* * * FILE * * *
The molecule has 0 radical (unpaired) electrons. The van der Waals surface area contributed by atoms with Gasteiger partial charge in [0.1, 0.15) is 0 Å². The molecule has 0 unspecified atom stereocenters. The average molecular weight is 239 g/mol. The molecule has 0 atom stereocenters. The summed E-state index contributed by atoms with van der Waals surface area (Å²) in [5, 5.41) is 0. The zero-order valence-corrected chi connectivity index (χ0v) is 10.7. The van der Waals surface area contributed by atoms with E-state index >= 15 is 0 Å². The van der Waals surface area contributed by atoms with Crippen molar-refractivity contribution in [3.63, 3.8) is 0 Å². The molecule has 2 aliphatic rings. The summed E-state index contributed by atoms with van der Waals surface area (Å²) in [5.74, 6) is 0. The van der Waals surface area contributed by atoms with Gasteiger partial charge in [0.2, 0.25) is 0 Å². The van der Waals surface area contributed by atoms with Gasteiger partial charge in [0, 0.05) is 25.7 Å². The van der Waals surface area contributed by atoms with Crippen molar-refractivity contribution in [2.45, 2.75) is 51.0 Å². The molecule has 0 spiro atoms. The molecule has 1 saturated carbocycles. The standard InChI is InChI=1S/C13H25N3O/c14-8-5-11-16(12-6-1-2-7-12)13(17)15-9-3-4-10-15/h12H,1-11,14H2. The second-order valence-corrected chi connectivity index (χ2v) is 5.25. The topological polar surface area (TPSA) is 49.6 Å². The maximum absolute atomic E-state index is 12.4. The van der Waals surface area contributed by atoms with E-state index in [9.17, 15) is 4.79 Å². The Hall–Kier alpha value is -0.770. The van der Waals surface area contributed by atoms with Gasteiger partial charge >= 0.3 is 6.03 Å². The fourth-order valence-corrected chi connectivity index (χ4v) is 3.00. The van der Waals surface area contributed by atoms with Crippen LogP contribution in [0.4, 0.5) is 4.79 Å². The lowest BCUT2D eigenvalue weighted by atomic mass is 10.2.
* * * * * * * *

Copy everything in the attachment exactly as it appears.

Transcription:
The molecule has 0 radical (unpaired) electrons. The van der Waals surface area contributed by atoms with Gasteiger partial charge in [0.1, 0.15) is 0 Å². The molecule has 0 unspecified atom stereocenters. The average molecular weight is 239 g/mol. The molecule has 0 atom stereocenters. The summed E-state index contributed by atoms with van der Waals surface area (Å²) in [5, 5.41) is 0. The zero-order valence-corrected chi connectivity index (χ0v) is 10.7. The van der Waals surface area contributed by atoms with E-state index >= 15 is 0 Å². The van der Waals surface area contributed by atoms with Crippen molar-refractivity contribution in [3.63, 3.8) is 0 Å². The molecule has 2 aliphatic rings. The summed E-state index contributed by atoms with van der Waals surface area (Å²) in [5.74, 6) is 0. The van der Waals surface area contributed by atoms with Gasteiger partial charge in [0.2, 0.25) is 0 Å². The van der Waals surface area contributed by atoms with Gasteiger partial charge in [0, 0.05) is 25.7 Å². The van der Waals surface area contributed by atoms with Crippen molar-refractivity contribution in [2.45, 2.75) is 51.0 Å². The molecule has 0 spiro atoms. The molecule has 1 saturated carbocycles. The standard InChI is InChI=1S/C13H25N3O/c14-8-5-11-16(12-6-1-2-7-12)13(17)15-9-3-4-10-15/h12H,1-11,14H2. The second-order valence-corrected chi connectivity index (χ2v) is 5.25. The topological polar surface area (TPSA) is 49.6 Å². The maximum absolute atomic E-state index is 12.4. The van der Waals surface area contributed by atoms with E-state index in [9.17, 15) is 4.79 Å². The Hall–Kier alpha value is -0.770. The van der Waals surface area contributed by atoms with Gasteiger partial charge >= 0.3 is 6.03 Å². The fourth-order valence-corrected chi connectivity index (χ4v) is 3.00. The van der Waals surface area contributed by atoms with Crippen LogP contribution in [0.4, 0.5) is 4.79 Å². The lowest BCUT2D eigenvalue weighted by atomic mass is 10.2.